To define the trip, I would like to break it into three categories, being described by the triple ‘re’: rediscover yourself, reshape your thinking and mindset and revitalise your transferable skills. The triple ‘re’ happens coherently and cohesively throughout the programme.

Rediscover yourself 

Our magical journey started with a careers orientation week. Self-awareness is one of the most popular words from then on. Truly knowing yourself is easier said than done.

We immersed ourselves into designed activities, including taking personality tests to know our strengths, following instructions to list life goals in time slots, reviewing personal profiles to examine previous performances, attending learning workshops to find out where we may have weaknesses and talked with the Careers and Professional Development Team.

Following all these activities, I got to know what the starting point was in my bridge and what my next steps needed to be to link the two points on this bridge.

Reshape your thinking and your mindset 

As a group of people who had achieved professional successes, we do not lack basic competences. What we are looking for is to become even more competent and to bring our skills from good to great.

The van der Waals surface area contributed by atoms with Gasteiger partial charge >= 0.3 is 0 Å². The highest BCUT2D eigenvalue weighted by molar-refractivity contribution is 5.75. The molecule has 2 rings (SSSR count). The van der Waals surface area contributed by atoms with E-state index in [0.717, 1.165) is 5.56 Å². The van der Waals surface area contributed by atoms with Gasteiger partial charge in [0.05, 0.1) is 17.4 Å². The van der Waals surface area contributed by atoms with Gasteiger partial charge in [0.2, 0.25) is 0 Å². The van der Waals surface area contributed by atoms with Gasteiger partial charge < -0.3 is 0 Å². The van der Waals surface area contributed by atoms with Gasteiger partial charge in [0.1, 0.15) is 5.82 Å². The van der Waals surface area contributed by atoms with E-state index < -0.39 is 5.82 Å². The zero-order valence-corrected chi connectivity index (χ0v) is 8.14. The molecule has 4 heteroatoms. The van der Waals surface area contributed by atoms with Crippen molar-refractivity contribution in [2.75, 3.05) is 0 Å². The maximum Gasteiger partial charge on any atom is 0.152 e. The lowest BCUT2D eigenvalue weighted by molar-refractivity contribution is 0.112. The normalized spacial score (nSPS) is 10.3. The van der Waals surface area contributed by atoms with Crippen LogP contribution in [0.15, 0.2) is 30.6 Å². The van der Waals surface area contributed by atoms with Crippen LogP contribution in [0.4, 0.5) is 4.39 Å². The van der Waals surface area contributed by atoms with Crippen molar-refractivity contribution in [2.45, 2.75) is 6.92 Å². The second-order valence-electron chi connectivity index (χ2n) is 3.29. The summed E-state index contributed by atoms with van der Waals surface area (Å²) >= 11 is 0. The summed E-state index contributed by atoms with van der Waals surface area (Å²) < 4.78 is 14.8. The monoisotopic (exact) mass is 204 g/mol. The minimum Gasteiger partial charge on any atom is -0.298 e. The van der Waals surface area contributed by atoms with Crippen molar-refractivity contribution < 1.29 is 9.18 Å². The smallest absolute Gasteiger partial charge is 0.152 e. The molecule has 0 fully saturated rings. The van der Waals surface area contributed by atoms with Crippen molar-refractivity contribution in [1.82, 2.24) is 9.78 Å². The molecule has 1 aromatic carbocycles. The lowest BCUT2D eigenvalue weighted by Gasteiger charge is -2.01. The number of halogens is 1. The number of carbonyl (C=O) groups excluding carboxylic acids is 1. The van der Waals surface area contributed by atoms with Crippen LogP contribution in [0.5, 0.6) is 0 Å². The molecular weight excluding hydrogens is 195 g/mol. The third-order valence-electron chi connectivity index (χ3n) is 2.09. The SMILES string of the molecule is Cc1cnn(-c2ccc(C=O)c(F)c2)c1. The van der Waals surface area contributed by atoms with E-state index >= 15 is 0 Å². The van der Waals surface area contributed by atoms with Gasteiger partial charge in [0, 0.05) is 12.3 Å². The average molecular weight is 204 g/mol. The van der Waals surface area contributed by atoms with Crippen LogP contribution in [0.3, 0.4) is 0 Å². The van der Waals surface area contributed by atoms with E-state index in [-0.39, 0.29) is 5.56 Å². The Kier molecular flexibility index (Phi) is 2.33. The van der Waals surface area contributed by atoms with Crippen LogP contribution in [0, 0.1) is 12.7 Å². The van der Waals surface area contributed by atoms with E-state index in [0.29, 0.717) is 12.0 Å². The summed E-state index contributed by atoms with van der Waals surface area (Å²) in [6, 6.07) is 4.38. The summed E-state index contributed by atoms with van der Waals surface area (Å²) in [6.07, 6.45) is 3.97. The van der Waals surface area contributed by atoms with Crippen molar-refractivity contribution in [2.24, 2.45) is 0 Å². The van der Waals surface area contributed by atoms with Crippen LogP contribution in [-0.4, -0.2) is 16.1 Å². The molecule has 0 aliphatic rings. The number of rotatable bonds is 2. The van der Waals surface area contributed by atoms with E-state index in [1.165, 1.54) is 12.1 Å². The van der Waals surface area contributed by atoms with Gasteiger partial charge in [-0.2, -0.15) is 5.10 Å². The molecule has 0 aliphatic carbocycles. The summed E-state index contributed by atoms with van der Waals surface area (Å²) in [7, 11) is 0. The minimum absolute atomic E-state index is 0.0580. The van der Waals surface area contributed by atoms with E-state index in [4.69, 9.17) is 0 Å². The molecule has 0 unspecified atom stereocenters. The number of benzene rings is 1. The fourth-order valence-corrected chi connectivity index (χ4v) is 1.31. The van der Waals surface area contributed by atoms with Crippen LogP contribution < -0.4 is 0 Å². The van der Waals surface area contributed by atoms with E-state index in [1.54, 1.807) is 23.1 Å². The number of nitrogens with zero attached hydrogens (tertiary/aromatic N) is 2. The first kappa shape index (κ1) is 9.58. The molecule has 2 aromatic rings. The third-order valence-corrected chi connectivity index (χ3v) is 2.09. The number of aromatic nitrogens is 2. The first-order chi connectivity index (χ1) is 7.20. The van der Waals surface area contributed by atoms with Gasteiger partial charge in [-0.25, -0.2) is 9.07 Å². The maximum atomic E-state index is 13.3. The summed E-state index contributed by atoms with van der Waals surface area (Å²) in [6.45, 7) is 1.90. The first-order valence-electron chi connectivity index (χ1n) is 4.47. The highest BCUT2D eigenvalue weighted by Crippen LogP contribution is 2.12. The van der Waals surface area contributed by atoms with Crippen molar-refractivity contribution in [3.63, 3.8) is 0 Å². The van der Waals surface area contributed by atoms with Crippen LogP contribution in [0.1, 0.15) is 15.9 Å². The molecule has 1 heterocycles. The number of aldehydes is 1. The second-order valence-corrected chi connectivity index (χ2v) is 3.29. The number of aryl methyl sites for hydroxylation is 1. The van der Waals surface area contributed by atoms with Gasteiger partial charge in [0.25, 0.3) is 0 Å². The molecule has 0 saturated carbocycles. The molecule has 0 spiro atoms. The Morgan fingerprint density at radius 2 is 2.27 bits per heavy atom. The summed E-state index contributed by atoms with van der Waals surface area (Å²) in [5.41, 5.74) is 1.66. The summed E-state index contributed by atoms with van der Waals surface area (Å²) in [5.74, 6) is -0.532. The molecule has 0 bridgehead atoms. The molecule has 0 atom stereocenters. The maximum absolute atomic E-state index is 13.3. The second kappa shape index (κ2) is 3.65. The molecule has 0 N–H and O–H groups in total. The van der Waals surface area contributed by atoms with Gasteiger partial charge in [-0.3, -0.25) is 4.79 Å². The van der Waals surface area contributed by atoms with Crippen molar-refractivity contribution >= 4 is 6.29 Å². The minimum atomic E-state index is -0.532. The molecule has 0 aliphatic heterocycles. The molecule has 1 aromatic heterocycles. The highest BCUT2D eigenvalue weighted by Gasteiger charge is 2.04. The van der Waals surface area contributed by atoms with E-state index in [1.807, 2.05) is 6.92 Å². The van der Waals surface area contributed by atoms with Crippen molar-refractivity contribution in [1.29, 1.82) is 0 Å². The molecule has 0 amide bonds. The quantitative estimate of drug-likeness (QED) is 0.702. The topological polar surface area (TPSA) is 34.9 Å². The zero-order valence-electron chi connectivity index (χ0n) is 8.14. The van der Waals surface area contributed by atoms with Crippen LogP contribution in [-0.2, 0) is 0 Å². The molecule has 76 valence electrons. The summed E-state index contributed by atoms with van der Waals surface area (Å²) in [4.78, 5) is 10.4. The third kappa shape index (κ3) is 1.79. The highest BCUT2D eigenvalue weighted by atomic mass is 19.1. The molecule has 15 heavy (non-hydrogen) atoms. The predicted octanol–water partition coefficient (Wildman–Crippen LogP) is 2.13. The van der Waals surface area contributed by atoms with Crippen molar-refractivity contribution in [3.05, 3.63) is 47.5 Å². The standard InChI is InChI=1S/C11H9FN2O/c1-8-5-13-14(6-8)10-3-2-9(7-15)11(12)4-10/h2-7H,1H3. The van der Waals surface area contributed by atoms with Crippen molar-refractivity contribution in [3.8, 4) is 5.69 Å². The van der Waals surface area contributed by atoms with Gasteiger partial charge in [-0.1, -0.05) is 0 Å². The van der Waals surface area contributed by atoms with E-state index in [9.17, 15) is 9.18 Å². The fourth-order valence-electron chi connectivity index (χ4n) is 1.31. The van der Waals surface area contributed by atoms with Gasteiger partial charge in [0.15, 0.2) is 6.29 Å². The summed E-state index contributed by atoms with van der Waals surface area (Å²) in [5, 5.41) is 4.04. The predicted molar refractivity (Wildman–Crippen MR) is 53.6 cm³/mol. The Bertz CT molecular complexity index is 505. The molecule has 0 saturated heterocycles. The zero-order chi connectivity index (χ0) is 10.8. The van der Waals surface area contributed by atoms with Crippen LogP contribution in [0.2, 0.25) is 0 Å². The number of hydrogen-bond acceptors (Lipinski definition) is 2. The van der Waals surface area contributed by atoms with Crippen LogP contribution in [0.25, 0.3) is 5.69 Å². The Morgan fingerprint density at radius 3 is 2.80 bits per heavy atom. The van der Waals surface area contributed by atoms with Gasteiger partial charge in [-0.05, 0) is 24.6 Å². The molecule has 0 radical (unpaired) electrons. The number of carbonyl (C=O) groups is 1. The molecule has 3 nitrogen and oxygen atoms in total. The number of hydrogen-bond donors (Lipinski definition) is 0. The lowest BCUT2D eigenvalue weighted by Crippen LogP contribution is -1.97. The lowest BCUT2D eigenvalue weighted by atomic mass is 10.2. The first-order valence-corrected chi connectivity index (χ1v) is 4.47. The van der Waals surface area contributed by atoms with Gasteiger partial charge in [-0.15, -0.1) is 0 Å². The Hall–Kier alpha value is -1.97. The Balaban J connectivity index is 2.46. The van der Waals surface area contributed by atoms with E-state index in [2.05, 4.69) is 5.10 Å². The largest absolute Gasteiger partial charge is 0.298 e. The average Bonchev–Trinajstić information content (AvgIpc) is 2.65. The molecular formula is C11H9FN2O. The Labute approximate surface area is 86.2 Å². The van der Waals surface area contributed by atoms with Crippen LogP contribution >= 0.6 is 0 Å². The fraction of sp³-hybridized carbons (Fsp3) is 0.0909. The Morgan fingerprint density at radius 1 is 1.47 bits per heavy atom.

What we share in common is our desire to develop a keen eye to see the core causes of work-related issues, to discover the logical structure to analyse problems and to develop our creative thinking to come up with solutions. All these things are already skills we have developed on the programme.

In class, the core modules of the programme have taught us more than technical knowledge. Through numerous case studies and discussions, we learned how to decipher the main clue from an abundance of information, how to draw a whole picture of the situation strategically, build up an independent analysis system and how to create a personal toolkit to solve problems.

Out of class, the two and half days of professional development teach us how to handle the relationship between an individual and a group. We investigated leadership and groupwork models, such as the leadership/followership model, role-modelling, contribution and regular debriefing.

We learned how to find appropriate solutions under strange circumstances by learning about how to choose a correct direction, the best way of doing an appraisal of task, and looking into creative trails, agile progress and independent thinking.

When it comes to soft skills, we learned more about how a good spirits and trust in a team can help individuals and groups under pressure: it is important to remain calm, build trust, collaborate, remain open-minded and to build resilience.

Revitalise your transferable skills